Last month three Kenyans were named among Africa’s 20 most influential women in technology by IT News Africa a Johannesburg-based online news firm. Of course the number was 20 but I was quick to rush and see who the three sisters from my motherland were and what got their names to the top.
Here we go…IT News Africa confered Betty Mwangi-Thuo, Safaricom’s general manager for financial services, Isis Nyong’o former vice president for Africa at InMobi, an independent mobile advertising network, and Ory Okolloh, formerly a Google executive and now director at Omidyar Network an investment firm.
IT News Africa regarded the three along other 17 women from Nigeria, South Africa and Ghana for deepening ICT development in the continent and putting Kenya on the global technology map.
“Each year South Africa celebrates National women’s day, a day set aside to pay tribute to women in South Africa and their role in development in the country. IT News Africa celebrated the day by listing and paying tribute to twenty women in the continent who have significantly contributed to the development in Information Technology,” said the firm in a statement.
A closer look at the technology-trio
Ms Mwangi-Thuo has been in charge of mobile transfer service M-Pesa since its inception in 2007.She has seen it grow from a product that serves 7.3 million subscribers in 2009 to 15.3 million customers in March 2013, increasing its revenues from Sh2.93 billion to Sh10.3 billion over the period. By now you should know that M-pesa has evolved from a money transfer platform to been used in paying bills, schools fees and rent settlements. I also hope that you my reader, have at least seen the lipa na m-pesa advert where even ‘mitumba’ cloths can be paid via m-pesa!
The other techie is Ms Okolloh (by the way you can follow her on twitter @kenyanpundit) she co-founded Ushahidi a software that has been used to monitor elections in not only in Kenya but also in Mexico and India, track violence in eastern Congo and map post-earthquake crisis in Haiti.
Prior to that Ms Okolloh founded Mzalendo, a website that helps Kenya’s electorate keep track of the activities of their representatives in Parliament. The platform monitors and analyses Bills, speeches, and every MP who passes through Kenya’s Parliament, hence promoting transparency and accountability.
Ms Okolloh quit Ushahidi in 2011 joined Google as policy manager for Africa and then moved to the philanthropic investment firm, Omidyar Network.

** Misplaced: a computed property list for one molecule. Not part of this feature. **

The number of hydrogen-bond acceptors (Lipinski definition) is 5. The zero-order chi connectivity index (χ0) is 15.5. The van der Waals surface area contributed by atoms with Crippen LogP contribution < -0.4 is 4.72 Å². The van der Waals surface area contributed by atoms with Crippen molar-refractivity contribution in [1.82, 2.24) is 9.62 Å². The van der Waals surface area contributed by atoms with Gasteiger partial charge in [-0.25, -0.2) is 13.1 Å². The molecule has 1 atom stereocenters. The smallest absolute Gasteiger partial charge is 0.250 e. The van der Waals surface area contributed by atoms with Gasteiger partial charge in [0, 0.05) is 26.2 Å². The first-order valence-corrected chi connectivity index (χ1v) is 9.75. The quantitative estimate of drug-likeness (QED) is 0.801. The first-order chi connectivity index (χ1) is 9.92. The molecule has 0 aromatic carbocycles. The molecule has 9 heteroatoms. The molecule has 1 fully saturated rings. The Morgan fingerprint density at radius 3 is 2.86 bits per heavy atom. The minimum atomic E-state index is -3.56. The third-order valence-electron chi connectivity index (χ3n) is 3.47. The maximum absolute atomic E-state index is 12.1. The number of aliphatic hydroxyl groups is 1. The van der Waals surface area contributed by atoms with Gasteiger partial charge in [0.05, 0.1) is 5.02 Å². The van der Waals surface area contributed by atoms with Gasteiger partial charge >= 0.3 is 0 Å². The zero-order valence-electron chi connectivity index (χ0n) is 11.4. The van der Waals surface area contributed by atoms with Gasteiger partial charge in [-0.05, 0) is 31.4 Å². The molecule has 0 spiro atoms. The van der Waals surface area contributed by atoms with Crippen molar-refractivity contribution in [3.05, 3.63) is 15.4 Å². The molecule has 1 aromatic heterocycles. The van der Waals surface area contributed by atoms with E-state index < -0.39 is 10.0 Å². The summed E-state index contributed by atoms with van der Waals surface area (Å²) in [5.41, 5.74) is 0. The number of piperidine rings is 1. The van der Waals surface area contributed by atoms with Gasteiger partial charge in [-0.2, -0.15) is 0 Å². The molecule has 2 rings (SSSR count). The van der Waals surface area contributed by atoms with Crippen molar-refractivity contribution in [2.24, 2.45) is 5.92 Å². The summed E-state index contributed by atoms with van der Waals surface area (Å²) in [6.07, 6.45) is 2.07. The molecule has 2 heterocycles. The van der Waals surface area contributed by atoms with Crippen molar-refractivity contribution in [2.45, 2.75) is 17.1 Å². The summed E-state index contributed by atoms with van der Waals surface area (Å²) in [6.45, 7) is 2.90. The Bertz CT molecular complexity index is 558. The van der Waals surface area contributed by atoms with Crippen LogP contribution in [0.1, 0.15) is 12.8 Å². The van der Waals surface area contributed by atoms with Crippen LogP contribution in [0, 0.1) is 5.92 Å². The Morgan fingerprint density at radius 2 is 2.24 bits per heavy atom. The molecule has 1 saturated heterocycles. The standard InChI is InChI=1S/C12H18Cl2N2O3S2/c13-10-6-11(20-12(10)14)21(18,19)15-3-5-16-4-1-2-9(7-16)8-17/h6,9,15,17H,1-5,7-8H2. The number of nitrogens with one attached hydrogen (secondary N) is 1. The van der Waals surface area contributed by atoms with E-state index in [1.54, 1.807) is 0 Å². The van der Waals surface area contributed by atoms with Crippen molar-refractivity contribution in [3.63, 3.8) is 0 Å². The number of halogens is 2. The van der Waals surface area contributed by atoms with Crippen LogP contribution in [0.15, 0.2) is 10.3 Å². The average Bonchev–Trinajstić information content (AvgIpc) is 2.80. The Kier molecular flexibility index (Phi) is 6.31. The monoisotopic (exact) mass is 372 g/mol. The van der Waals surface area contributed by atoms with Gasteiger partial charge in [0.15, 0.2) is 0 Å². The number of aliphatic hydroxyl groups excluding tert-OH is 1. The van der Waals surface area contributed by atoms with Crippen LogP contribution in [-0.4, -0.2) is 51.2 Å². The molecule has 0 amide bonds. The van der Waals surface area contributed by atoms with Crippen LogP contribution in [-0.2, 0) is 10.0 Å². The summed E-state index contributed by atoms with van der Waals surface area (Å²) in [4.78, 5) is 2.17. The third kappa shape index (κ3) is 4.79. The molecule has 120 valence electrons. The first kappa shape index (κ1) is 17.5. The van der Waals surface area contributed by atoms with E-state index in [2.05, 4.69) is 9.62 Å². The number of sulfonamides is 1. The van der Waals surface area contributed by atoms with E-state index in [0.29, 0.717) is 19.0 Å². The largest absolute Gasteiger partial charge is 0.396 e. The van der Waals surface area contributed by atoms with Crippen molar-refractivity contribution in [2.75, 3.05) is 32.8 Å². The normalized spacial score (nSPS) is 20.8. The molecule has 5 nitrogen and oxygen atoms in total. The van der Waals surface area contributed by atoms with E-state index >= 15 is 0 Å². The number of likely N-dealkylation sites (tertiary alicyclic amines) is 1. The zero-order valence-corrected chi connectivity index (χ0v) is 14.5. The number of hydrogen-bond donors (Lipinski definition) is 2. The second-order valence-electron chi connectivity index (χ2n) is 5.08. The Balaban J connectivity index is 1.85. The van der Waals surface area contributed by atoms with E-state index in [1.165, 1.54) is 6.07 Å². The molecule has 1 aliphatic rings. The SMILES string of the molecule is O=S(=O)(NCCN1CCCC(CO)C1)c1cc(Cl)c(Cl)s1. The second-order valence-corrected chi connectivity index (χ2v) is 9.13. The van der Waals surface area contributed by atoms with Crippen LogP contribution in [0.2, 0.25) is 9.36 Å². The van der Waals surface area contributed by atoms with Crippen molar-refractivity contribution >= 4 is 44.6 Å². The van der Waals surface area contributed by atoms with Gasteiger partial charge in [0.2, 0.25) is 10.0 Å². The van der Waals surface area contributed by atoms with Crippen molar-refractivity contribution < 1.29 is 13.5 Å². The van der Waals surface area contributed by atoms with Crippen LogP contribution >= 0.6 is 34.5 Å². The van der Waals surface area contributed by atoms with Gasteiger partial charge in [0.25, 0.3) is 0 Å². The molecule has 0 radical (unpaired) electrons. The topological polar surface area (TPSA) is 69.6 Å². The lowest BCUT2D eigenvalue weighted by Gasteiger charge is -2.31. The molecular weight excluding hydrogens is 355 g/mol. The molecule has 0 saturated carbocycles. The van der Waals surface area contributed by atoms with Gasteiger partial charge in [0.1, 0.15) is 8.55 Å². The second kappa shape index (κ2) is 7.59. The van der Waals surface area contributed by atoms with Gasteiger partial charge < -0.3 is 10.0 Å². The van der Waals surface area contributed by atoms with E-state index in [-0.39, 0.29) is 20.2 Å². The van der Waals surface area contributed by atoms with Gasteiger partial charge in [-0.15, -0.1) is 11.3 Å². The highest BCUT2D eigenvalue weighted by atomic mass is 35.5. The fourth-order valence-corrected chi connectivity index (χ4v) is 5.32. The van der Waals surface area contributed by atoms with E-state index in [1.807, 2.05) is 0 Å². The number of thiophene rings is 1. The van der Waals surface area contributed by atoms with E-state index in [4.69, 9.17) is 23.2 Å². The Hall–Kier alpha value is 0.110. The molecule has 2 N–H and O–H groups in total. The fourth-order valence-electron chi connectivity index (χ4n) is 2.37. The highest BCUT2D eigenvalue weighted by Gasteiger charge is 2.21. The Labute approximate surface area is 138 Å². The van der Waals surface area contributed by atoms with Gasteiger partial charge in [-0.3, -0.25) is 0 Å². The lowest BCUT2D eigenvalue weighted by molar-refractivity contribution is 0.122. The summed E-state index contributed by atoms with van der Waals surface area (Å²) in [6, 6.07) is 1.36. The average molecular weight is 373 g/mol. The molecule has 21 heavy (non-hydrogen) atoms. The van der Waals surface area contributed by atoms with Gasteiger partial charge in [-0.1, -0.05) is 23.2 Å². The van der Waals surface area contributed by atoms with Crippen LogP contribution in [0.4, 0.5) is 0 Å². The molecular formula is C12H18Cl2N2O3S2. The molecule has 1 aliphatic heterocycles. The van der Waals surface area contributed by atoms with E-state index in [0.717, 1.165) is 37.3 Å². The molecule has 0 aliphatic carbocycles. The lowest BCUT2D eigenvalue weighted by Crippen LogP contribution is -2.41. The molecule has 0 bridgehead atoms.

Ms Nyong’o is the other techpreneur she has worked in senior management positions at MyJobsEye (Kenya’s pioneer job site), MTV, and most recently, Google.
You may be thinking, you have told us about the three women so?
There are certainly scores of other women who like the three, are doing great things in the ICT arena talk of Grace Githaiga an associate at KICTANet with interests in ICT policy and regulation, Fiona Asonga Telecommunications Service Providers Association of Kenya – TESPOK CEO, Alice Kinyua the vice chair of GAC, Rebecca Wanjiku a techjournalist and blogger who works with IDG News Service, Computerworld, PCWorld, and Infoworld, Njeri Rionge who co-founded Wananchi Group a leading provider of pay television, broadband internet and VoIP services …and of course tech learners and mentees like me!
Now my dear reader my intention is to bring to your attention the contributions of women in technology.
A look down the history:
Women have been instrumental in developing different technologies, but we hardly ever get to hear about them. Ada Lovelace was the founding-mother of modern computing in 1843. She conceptualized the binary system.’
Hedy Lamarr, who (in addition to her acting fame) was an accomplished mathematician, co-founded early broad spectrum – the key to wifi connections.
Kamla Devi was the first woman barefoot solar engineer, and trained countless illiterate women to use solar panels in Indian villages that did not have access to electricity. Kamla Devi’s success speaks volumes about the potential of technology. ‘
A look into the future
Now been the tech learner that I am means attending events, reading and asking questions always and to say the least I have come across some really great minds.
Last month at the iHub barcamp I was taken aback when this lady confidently and eloquently talked about IX/UX of course I had no idea what those were so I had to note down so that I could later on read more on that subject.
How can I end this post without mentioning Akirachix the women technologists, who among other things offer mentorship and training to young girls from disadvantaged backgrounds about technology. I could say they are transforming generations of women into techies!
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